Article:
Raising financing for the business, however, involves selling the idea and future prospects of the business to investors. The entrepreneur must sell a small piece of the company to outsiders to finance its growth. The process is similar, not the same and angel investors routinely confront skillful business owners who do a poor job of selling the investment deal.Why? I believe this happens because most often the seller is not mindful of his/her audience.
Let's look at the parameters of two "Acts" that occur in the "Play" of business building and financing:
Act 1: Entrepreneur E is pitching Product/service P to prospective Customer C
E understands C's problem well
C understands well and is painfully aware of his problem
C appreciates the difficulty of solving the problem (it is yet fully or partly unsolved)
E has put a lot of time, effort and creativity to find his proposed solution
E is particularly proud of the obstacles encountered and overcome along the way to create the solution being proposed, and explains them in detail to C who is interested in and understands the details and is impressed by E's competence
C is looking for reliable continuing long term performance and support in the solution he buys
E promises to be around forever to service C's needs in a continuing relationship
Note: Over time Act 1 is repeated regularly, frequently and profitably thereby creating a practiced habit which makes its performance easy and almost automatic.
Eventually when financing is needed to grow the business the Entrepreneur must perform in a new Act with little or no prior practice as follows:
Act 2 - Entrepreneur E pitches Business B to Investor Group IG
IG need a vehicle to invest their cash at as good a return as they can find
IG decided that buying a piece of a good business (B ?) run by a good operator (E ?) will give them good returns
IG, looking at business B, are focused on: how fast it will scale, how profitable it is, or will be, and how fast they get their money back, and how many times overIG, in the first presentation, do not have, individually, the technical competence to assess or are interested in the minute details of business B's products
E is expected to make his pitch to address the interests of IG.
E instead remains true to his well practiced past presentations:
E focuses on product minutiae that go right over IG's head - IG is confused and bored
E demonstrates his creativity by the complexity of the solution and all the things that went or could go wrong with it, that E had to master - IG is scared by complexities as opportunities to lose money
E is proud of his business plan to create a business that will grow, change the world and last forever - IG see their investment locked inside a business, never to be returned
This performance becomes the concluding Act of a "Tragedy of missed opportunities". Missed opportunities for both the Entrepreneur who gets no funding and for the Investors who were bored and scared away from a business that possibly had real potential.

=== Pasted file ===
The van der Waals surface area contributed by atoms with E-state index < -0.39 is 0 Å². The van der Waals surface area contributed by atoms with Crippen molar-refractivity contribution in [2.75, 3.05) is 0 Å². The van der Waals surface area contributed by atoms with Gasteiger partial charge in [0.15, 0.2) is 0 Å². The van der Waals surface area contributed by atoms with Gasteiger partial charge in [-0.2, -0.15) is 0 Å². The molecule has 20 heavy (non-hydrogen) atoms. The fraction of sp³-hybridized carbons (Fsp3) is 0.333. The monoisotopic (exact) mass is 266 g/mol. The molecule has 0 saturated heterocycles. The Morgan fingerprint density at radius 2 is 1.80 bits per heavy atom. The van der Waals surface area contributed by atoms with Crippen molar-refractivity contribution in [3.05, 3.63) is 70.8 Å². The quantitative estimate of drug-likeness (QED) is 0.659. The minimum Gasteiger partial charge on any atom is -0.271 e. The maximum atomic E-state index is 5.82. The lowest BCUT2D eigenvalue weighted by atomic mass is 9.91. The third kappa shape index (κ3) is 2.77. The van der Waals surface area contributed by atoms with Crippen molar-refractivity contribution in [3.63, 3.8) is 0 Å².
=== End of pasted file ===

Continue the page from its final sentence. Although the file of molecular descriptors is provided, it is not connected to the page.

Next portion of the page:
The fix is for the Entrepreneur to learn about the Investors audience as diligently as he learned about his customers. Then speak to them on their own terms:
- KISS - make complexity simple and brief (Elevator Speech and One Page Summary)
- The company is the object of the pitch not the products - Investors assume the products work, at least in the first presentation.
- Scalability is the key to big ROI - Convince, why it is possible and likely
- Specific parameters of profitability and scalability yield ROI and return multiples that interest angel investors Few types of businesses can do it (see AngelCalc post) at the right size of investment, do not waste your time otherwise.
- Business does not happen, a team (more than a founder) makes it happen. Sell the team, have a team that can be sold, evolve the team it if necessary.
- If there is no competition, you have not found it yet. Even if true, doing nothing is always an alternative. Investors are afraid of competition that has not yet been identified, so should you.
- Investors love simple solutions to serious painful immediate problems, are leery of solutions in search of a problem and markets needing years of gestation, or of new standards to be created to coerce the world to do it your way.
Mostly, practice KISS: know your audience, speak to them on their terms.
I was particularly taken with the observation about the "missing competitors" and I'm very glad you highlighted that. I don't know how many cocktail party entrepreneurs I've met who, when I quite naturally ask, "Who's your competition?" say "It's the only product of its kind" or "I don't have any competitors."
But if there are no competitors, maybe there isn't a problem, or enough of a problem that is begging to be solved.
When I see someone with a product or service that has no competitors, I see someone with a solution in search of a problem.
Post a Comment